“What do you mean you haven’t been to Morito? You’ll love it. Go. Go now.”

This is what a friend once said to me. And now this is what I am saying to you.

It’s easy to become stuck in a rut of what you do on a lazy spare day on a weekend. It’s easy to fall into returning again to local places- where you know what you’re going to get and how you’re going to get home (Jose, Brindisa, I’m looking at you).

But life is too short to eat at the same place every weekend. Even if it is delicious.

In essence I have no decent excuse for why it took us two years to get to Samantha and Sam Moro’s place (and yes, the fact that we haven’t been to the original, big sister restaurant Moro is also a disgrace).

For some reason I’d marked it in my head as a schlep to get to. It’s not. Exmouth Market is a largely pedestrian only thoroughfare in a charmingly leafy part of north/east London. It’s within skipping distance of Sadler’s Wells and their grand dance programming. It’s a ten minute walk from Angel tube station. And it’s just across from Caravan (home to some of the best coffee and breakfast in London).

At 1pm on a Sunday we find the small room half full. There are a couple urban family’s  sitting at the tables for four and six. There are spots available at the burnt orange easy-wipe bar and by the window. We take the window, so we can watch the weather change (welcome to a London summer).

Morito does small plate food done in a way that makes sense. Rather than one or two limpid skewers or skinny towers on plates best sized for dolls, each portion allows for at least four proper bites; some many more. The two sided A4 menu is divided into snacks, specials, things on bread, salads and vegetables, things from the plancha grill and sweets.

The flavours are a courtship between the Middle East and Spain; from jamon on sodden tomato bread and blistered padron peppers, through to cumin and lemon spiced lamb cutlets.

Here are a few things that if they appear on the menu, you would be a fool to miss.

1) Spiced lamb, aubergine, yogurt and pine nuts (£5.50). The lamb is softly shredded and spiced and the aubergine pureed into silk. Meanwhile the blonde pine nuts are like guests who lob into a party, who you realise should never leave.

2) Fried chickpeas with tomato, chilli and coriander salad (£4.50). More fun than crisps or peanuts, fried chickpeas take on a brittle texture that keep calling you back and back. Nestled in the bottom is a fine dice of tomato and chilli for some sweet counterpoint of juice and bright spice.

3) Chicharrones(£5.50); slow-cooked pork that is cooked on the plancha grill until the outside fat crunches under your teeth. It’s seasoned heavily with cumin, but the revelation is the generous squeeze of lemon that is applied just before serving. These chicharrones are less pork scratchings and more a bounty roast pork belly, carved into easily sharable chunks. Do share this. Your cardiologist will thank you.

4) Fried aubergine with chilli, mint and labne.

While Morito does beautiful things to protein, what stood out for me was how sound this place would be for vegetarians. No being short changed with bread and tomato, or potatoes and tomato while their friends tuck into platters of cured meats. Here in many dishes the vegetables become heroes. This is a sterling example; fat discs of aubergine, fried until they’re molten in the centre are topped with marshmallow blobs of yogurt cheese and brightened with mint and chilli. It’s inspired stuff.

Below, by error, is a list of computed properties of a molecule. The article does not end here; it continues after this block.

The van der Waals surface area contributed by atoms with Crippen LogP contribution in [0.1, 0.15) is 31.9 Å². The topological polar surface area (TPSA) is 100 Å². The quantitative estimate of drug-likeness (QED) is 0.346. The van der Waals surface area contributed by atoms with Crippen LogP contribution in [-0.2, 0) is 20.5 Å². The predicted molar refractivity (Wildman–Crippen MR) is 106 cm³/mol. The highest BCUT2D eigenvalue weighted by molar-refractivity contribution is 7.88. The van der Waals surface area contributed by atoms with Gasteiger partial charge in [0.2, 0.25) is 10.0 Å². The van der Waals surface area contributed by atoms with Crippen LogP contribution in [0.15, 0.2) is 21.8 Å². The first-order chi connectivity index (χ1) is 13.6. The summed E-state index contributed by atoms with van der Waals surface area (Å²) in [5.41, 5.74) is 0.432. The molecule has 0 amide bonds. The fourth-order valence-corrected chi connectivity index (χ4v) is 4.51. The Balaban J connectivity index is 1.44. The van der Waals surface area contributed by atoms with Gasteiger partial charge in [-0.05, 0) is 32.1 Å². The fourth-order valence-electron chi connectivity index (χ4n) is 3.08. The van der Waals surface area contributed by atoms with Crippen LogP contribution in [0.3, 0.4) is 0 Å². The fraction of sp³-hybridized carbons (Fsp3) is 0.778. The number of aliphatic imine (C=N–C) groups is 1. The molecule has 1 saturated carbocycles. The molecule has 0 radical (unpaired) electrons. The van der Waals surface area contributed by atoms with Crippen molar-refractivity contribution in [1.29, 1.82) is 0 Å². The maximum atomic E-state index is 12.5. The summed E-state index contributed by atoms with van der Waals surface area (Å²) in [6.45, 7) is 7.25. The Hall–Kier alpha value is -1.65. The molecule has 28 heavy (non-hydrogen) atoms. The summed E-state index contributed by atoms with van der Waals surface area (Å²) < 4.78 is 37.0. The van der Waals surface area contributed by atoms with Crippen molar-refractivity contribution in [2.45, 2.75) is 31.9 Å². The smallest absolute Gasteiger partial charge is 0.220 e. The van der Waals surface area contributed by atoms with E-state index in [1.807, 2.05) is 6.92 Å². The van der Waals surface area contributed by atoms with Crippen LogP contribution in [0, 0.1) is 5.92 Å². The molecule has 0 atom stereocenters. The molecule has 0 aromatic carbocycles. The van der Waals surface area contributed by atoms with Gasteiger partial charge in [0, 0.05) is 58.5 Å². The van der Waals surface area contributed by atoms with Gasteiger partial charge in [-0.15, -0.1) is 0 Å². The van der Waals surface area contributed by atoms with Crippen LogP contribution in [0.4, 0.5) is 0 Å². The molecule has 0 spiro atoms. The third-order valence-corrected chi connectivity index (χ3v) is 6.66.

5) Malaga raisin ice cream (£4.50)

It would be easy to keep ordering savoury course after savoury course, but if you don’t leave room for a scoop or two of this, you’ll possibly kick yourself. It’s rum and raisin ice cream, that packed a hat bag and eloped to Spain. If the appeal of the ice cream wasn’t enough, it’s drizzled in sticky sherry. It’s cold Christmas pudding.  It’s holidays in the sun. It’s boozily terrific.

There are a few minor quibbles; the stools are narrow- best built for those with petite rears and strong backs. Thankfully there are hooks hidden away under the benches for bags. And while the drinks list includes some delights such as txakoli, the low alcohol, lightly spritzed white wine that most of us inhaled by the litre in San Sebastian, wines are served out of dinky, squat tumblers. They’re wide and flat and remind me terribly of short water glasses you should feel special to drink out of if you managed to get upgraded to Premium Economy.

But that’s real hair splitting stuff.

Morito is fun. The food is light, different and delicious. And I’m furious at myself that it took two years of living in London before I found my way there.

Please don’t make the same mistake as me.

(020) 7278 7007

32 Exmouth Market, London, EC1R 4QE
Islington, EC1R 4

  1. That restaurant looks perfect for a place to catch up with friends and socialize – small plates are always so good for sharing

  2. Am a huge Moro fan – the cookbooks, the restaurant, the stall on Exmouth Market where you can get huge flatbreads stuffed with lamb for £5, but i still haven’t been to Morito. The shame! We must rectify this post haste.

  3. Oh how neat! I’ve got the Moro East cookbook and it’s one of my favorites.

  4. Don’t worry, I’m obsessed with the two Moro cookbooks I have and have never been to Moro or Morito. Will go soon though, promise!

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